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The American Nation Chapter 9 Launching the New Government, 1789–1800.

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Presentation on theme: "The American Nation Chapter 9 Launching the New Government, 1789–1800."— Presentation transcript:

1 The American Nation Chapter 9 Launching the New Government, 1789–1800

2 The American Nation Section 1: Washington Takes Office Section 2: Creating a Foreign Policy Section 3: Political Parties Emerge Section 4: The Second President Chapter 9: Launching the New Government, 1789–1800

3 Chapter 9, Section 1 Washington Takes Office What steps did Washington take to make the new government work?

4 Chapter 9, Section 1 Washington Takes Office What was Hamilton’s plan to reduce the nation’s debt and build the economy?

5 Chapter 9, Section 1 The Nation’s Debt

6 Chapter 9, Section 1 Hamilton’s Plan for the Economy The problem The United States had a huge national debt—the total amount of money that a government owes to others. The national government and state governments had borrowed by issuing bonds—certificates that promise to repay the money loaned, plus interest, on a certain date. The debate Hamilton—the federal government must repay both federal and state debts by buying up the old bonds and issuing new ones. The United States must repay all debts so it won’t lose the trust of investors. Madison—Hamilton’s plan would reward speculators—people who invest in a risky venture in hopes of a large profit. They shouldn’t make a big profit on the war. Besides, most southern states have already paid their debts. Other states should do the same.

7 Chapter 9, Section 1 The compromise Hamilton promised to support putting the nation’s capital in the South if southerners agreed to his plan for repaying state debts.

8 Chapter 9, Section 1 Bank of the United States to encourage economic growth The government deposited money from taxes in the Bank. The Bank issued paper money to pay the government’s bills and make loans to farmers and businesses. Tariff, or tax, on foreign goods to make imported goods more expensive than American-made goods Hamilton and many northerners wanted a high tariff to protect American goods from foreign competition. Southern farmers opposed a high tariff. Congress passed a tariff, but it was lower than the tariff Hamilton wanted.

9 Chapter 9, Section 1 Washington Takes Office What were the causes and results of the Whiskey Rebellion?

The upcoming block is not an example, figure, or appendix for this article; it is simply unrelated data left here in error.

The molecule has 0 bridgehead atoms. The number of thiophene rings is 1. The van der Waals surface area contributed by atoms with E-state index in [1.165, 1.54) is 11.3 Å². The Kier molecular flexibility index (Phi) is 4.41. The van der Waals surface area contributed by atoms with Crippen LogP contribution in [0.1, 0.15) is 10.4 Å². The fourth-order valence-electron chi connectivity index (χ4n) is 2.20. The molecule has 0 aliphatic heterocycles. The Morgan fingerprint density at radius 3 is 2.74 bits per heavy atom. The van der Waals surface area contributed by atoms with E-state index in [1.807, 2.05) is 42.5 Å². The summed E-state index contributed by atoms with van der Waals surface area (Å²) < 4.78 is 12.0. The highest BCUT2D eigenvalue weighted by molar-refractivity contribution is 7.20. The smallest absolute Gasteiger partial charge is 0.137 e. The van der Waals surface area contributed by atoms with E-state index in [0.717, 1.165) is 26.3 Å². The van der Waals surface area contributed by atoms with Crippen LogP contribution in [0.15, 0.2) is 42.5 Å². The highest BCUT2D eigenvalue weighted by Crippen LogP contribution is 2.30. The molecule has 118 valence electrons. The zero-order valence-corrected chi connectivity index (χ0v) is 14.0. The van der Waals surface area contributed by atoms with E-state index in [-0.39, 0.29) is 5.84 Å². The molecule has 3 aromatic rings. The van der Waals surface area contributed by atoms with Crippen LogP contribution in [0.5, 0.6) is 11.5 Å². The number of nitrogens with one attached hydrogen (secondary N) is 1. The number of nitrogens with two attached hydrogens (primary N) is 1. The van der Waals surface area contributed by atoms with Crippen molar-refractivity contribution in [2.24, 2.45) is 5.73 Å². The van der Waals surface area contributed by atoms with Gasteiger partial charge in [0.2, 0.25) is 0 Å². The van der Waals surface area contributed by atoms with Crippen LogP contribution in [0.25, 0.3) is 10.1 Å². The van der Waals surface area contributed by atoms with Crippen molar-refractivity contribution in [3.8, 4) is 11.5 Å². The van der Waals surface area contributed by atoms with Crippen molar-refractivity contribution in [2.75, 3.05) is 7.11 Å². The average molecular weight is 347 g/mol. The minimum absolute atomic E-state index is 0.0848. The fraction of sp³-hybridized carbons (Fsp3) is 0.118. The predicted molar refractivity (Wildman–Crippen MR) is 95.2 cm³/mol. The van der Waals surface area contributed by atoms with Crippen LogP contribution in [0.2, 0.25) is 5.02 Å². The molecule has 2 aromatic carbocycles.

10 Chapter 9, Section 1 Causes and Results of the Whiskey Rebellion Causes To raise money for the Treasury, Congress approved a tax on all liquor made and sold in the United States. Backcountry farmers grew corn. It was easier to get their product to market if they turned their corn into whiskey first. They hated the tax on whiskey. They rebelled, marching in protest and tarring and feathering tax collectors. Results Washington called up the militia and sent them to put down the rebellion. The rebels fled back to their farms. The national government had shown that it would act firmly in times of crisis. It also showed that violence would not be tolerated.

11 Chapter 9, Section 1 Section 1 Assessment To help President Washington carry out his duties, the first Congress a) passed the Judiciary Act. b) created the Bank of the United States. c) created five departments whose heads made up the Cabinet of advisors. d) agreed to place the nation’s capital near his home along the Potomac. Hamilton thought the national government should pay off both national and state war debts because a) it showed the government would act firmly in a time of crisis. b) if it didn’t, it would lose the trust of future investors. c) it was not fair for speculators to make a profit on the war. d) it would protect local industry from foreign competition.

12 Chapter 9, Section 1 Section 1 Assessment To help President Washington carry out his duties, the first Congress a) passed the Judiciary Act. b) created the Bank of the United States. c) created five departments whose heads made up the Cabinet of advisors. d) agreed to place the nation’s capital near his home along the Potomac. Hamilton thought the national government should pay off both national and state war debts because a) it showed the government would act firmly in a time of crisis. b) if it didn’t, it would lose the trust of future investors. c) it was not fair for speculators to make a profit on the war. d) it would protect local industry from foreign competition.


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